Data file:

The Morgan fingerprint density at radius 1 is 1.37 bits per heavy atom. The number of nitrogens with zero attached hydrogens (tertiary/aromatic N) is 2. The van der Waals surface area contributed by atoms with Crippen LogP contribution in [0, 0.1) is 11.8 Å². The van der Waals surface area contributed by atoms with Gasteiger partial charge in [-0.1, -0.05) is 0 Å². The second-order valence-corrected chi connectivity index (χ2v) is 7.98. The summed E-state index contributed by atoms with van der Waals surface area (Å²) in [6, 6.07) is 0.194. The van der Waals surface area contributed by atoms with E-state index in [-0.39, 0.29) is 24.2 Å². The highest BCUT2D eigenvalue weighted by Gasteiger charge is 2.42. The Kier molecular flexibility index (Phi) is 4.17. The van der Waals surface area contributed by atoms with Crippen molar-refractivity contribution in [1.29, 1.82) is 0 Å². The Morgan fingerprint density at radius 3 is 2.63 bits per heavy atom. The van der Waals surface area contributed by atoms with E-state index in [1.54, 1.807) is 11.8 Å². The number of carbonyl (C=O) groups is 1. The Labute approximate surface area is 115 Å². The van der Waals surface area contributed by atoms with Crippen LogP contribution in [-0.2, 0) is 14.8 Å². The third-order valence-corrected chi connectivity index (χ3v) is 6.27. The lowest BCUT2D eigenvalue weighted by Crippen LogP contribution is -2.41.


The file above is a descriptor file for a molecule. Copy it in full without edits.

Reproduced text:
The Morgan fingerprint density at radius 1 is 1.37 bits per heavy atom. The number of nitrogens with zero attached hydrogens (tertiary/aromatic N) is 2. The van der Waals surface area contributed by atoms with Crippen LogP contribution in [0, 0.1) is 11.8 Å². The van der Waals surface area contributed by atoms with Gasteiger partial charge in [-0.1, -0.05) is 0 Å². The second-order valence-corrected chi connectivity index (χ2v) is 7.98. The summed E-state index contributed by atoms with van der Waals surface area (Å²) in [6, 6.07) is 0.194. The van der Waals surface area contributed by atoms with E-state index in [-0.39, 0.29) is 24.2 Å². The highest BCUT2D eigenvalue weighted by Gasteiger charge is 2.42. The Kier molecular flexibility index (Phi) is 4.17. The van der Waals surface area contributed by atoms with Crippen molar-refractivity contribution in [1.29, 1.82) is 0 Å². The Morgan fingerprint density at radius 3 is 2.63 bits per heavy atom. The van der Waals surface area contributed by atoms with E-state index in [1.54, 1.807) is 11.8 Å². The number of carbonyl (C=O) groups is 1. The Labute approximate surface area is 115 Å². The van der Waals surface area contributed by atoms with Crippen LogP contribution in [-0.2, 0) is 14.8 Å². The third-order valence-corrected chi connectivity index (χ3v) is 6.27. The lowest BCUT2D eigenvalue weighted by Crippen LogP contribution is -2.41.